As Accreditation Nears, Administration Sets Goals


Photo by: Seth Casey

Fresno City College president Carole Goldsmith discusses the college’s accreditation status during a meeting in the Old Administration Building on Thursday, Nov. 9, 2017.

Story By: Seth Casey, Reporter

Fresno City College teachers and administrators met to discuss accreditation status requirements and evaluate the school’s educational goals on Nov. 9 in the Old Administration Building.

Speakers outlined the school’s objectives for transfer and completion rates of students based on data compiled over the last eight years.

Rick Santos, a linguistics instructor and co-chair on the Institutional Research and Effectiveness Committee, spoke about the school’s statistics for course completion and transfer rates, and the goals the school wishes to attain in the future, as well as state expectations.

“We want our goals to be aspirational, but we want them to be realistic at the same time,” Santos said. “Actually, we are doing better than the state is already on average, but we still want to have a goal.”

Carole Goldsmith, FCC president, addressed the school’s “Core 9” values, which began as a list of 53 values and was narrowed down by administrators to nine essential educational objectives.

Goldsmith noted that the the original list of 53 measurements the school had previously tracked were an extensive evaluate and record, and joked about its over-complexity.

“Why would you want to give the IRS 53 chances to look at your tax return,” Goldsmith said. “All 53 were wonderful…we got it from 53 to 28, then to nine…nine essential pressure points where we know will make a difference.”

Those in attendance were asked to voice their opinions and input on the success of FCC’s ability to meet the student’s needs.

Rio Waller, an instructor in the computer information technology department, commented on the success and flexibility of integrating online learning with face to face class time.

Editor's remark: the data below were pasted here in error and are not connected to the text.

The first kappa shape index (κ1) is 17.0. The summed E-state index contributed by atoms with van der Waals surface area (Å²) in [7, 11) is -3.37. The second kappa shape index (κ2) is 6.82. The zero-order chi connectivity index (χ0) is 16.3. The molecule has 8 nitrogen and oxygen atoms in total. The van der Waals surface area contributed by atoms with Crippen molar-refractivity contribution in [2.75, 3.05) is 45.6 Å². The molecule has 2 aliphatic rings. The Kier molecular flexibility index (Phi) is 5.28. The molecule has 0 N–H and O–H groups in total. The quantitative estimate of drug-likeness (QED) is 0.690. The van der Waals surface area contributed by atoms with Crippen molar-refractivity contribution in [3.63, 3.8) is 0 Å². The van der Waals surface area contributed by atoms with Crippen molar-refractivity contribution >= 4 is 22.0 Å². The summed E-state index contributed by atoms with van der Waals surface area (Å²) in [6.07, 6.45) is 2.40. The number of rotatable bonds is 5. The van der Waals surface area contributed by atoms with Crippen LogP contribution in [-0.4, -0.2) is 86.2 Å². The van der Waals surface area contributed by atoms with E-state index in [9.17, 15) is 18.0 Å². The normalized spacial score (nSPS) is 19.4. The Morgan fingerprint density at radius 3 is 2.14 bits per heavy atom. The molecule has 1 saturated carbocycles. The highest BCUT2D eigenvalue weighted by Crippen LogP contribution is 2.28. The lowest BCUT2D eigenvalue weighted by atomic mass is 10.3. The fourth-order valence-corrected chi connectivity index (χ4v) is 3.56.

“I think we need to take more of the things that are working…because that’s how we are going to reach those [course completion] percentages,” Waller said. “I have a proven number right now at 80 percent, and I’m holding it, and I’m doing it because I’m offering that flexibility between online and face-to-face instruction.”

Cyndie Luna, FCC’s accreditation liaison officer, took a moment to thank all the faculty and staff who have contributed to, written and edited the accreditation report, for which teachers from each department have been asked to submit student progress reports from their classes.

The report is finished being written, and is now being finalized and reviewed for grammatical errors.

The school’s teachers and staff have been compiling departmental reports which will be submitted to the accreditation board in January. The board will then send a team to the campus in March to examine operations and interview faculty, and validate the findings in the school’s report.

Over the summer of 2018 the Accreditation Commission for Community and Junior Colleges will evaluate the school’s submitted report and decide FCC’s accreditation status.

Colleges are reviewed for accreditation every seven years, and FCC has never failed to achieve accreditation in its history.

“I think we can all agree that we want to strive to do better,” Goldsmith said. “We’re doing this exercise not because we have to, but because we really want to do what’s right for our students.”